The $4.7 billion deal to take BlackBerry private is dead, and Thorsten Heins is headed for the exit. Now BlackBerry plans to raise $1 billion selling convertible notes to investors.
After the struggling smartphone maker threw in the towel and announced its plans to go private, the man behind the buyout proposal, Prem Watsa, says he's confident the deal will succeed.
The buyout offer floated might be replaced with a deal that could come in around $7 per share, according to some analysts.
The sale represents the majority of its real estate holdings in Canada. BlackBerry's not saying how much cash it'll take in from the transaction.
LinkedIn has played an unlikely part in uncovering two men allegedly behind a AU$7 million insider trading scandal involving one of Australia's leading banks.
BlackBerry has agreed to a buyout by Toronto-based financial holding company Fairfax Financial Holdings, which owns about 10 per cent of the mobile company's shares.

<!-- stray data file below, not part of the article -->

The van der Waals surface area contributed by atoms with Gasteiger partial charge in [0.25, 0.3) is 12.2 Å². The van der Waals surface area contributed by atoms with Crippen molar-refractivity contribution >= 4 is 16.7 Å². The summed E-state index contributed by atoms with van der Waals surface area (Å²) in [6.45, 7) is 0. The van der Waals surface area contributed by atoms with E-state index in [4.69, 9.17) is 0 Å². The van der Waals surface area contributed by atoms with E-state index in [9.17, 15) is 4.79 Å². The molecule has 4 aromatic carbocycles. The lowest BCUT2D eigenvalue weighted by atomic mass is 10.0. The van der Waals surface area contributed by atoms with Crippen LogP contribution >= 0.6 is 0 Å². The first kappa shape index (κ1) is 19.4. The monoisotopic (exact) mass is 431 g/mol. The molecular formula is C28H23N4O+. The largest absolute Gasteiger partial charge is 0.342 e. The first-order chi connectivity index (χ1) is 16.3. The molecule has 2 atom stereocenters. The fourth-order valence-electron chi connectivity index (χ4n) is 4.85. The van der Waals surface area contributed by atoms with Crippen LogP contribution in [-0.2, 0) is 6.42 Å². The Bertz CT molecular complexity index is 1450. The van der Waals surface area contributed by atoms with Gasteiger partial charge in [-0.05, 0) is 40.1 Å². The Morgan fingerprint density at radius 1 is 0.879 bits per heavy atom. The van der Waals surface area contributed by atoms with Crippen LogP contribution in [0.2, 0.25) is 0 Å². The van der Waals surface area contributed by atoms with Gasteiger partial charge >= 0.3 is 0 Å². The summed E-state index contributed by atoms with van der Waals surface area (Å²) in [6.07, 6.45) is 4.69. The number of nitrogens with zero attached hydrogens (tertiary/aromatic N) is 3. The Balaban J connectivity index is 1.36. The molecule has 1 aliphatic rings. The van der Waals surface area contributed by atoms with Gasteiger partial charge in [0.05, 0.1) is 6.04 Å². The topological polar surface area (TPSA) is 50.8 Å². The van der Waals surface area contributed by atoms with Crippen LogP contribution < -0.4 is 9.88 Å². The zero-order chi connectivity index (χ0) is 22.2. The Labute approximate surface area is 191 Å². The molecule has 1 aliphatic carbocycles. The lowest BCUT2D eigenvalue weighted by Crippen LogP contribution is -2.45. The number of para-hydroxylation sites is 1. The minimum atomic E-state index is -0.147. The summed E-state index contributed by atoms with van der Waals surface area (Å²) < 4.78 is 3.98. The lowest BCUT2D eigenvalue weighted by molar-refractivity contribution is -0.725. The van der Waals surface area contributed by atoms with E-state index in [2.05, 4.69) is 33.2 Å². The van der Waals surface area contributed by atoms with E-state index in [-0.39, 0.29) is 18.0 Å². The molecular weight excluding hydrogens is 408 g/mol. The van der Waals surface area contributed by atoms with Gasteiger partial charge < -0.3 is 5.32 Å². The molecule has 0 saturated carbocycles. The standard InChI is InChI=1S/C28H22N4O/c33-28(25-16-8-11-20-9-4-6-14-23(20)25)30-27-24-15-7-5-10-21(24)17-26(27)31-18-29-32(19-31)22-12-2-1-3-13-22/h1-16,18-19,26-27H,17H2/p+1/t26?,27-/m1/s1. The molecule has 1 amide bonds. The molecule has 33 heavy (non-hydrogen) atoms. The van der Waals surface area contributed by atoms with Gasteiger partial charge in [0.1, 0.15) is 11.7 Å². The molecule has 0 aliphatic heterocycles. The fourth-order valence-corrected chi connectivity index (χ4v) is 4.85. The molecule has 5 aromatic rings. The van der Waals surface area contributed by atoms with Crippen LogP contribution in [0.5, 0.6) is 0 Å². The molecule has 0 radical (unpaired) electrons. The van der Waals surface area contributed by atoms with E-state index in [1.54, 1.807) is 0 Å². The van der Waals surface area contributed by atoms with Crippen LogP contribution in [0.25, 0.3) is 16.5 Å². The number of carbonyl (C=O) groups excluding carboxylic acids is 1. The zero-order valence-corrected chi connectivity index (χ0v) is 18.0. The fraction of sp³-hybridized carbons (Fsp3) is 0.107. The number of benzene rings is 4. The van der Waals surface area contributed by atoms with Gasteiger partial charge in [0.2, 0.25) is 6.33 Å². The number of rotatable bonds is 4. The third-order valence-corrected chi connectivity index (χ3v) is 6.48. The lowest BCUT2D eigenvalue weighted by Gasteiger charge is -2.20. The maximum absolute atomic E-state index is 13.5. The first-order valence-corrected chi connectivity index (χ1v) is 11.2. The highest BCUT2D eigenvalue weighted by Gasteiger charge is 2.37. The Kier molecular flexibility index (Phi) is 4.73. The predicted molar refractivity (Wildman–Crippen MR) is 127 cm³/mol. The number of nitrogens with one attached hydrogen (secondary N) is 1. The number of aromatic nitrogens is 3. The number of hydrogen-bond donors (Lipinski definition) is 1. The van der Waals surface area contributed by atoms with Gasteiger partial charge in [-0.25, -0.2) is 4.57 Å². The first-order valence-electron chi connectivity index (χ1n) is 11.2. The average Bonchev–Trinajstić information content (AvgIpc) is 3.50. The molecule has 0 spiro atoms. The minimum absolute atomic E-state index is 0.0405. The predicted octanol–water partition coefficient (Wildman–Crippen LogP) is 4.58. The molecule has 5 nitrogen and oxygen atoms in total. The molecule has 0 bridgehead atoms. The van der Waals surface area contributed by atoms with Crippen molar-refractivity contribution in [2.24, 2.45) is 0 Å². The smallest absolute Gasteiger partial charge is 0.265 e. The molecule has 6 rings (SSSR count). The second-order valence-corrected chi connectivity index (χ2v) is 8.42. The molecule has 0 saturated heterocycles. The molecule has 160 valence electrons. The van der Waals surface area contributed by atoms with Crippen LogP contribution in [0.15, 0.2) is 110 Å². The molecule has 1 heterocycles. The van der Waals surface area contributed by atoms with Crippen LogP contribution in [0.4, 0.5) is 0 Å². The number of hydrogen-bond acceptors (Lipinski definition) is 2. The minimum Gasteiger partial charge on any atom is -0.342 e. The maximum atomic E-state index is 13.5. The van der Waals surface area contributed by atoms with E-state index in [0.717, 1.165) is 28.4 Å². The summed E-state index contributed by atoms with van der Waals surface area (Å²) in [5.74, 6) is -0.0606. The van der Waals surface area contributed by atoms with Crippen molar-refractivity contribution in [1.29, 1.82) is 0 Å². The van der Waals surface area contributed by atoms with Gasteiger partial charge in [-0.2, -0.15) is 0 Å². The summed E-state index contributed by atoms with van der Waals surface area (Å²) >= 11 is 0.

Thorsten Heins will step down as the head of BlackBerry, as the US$4.7 billion buyout from Fairfax Financial Holdings falls through.
He's been called the Warren Buffett of Canada -- and rightfully so. But will Watsa's golden stuff extend to the battered brand that is now BlackBerry?
BlackBerry shareholders would receive $9 a share in the deal offered by a group led by Fairfax Financial Holdings.
One-man company's popular SnappyCam app, which was capable of capturing full-resolution images at 20 to 30 frames per second, has vanished from the iTunes App Store.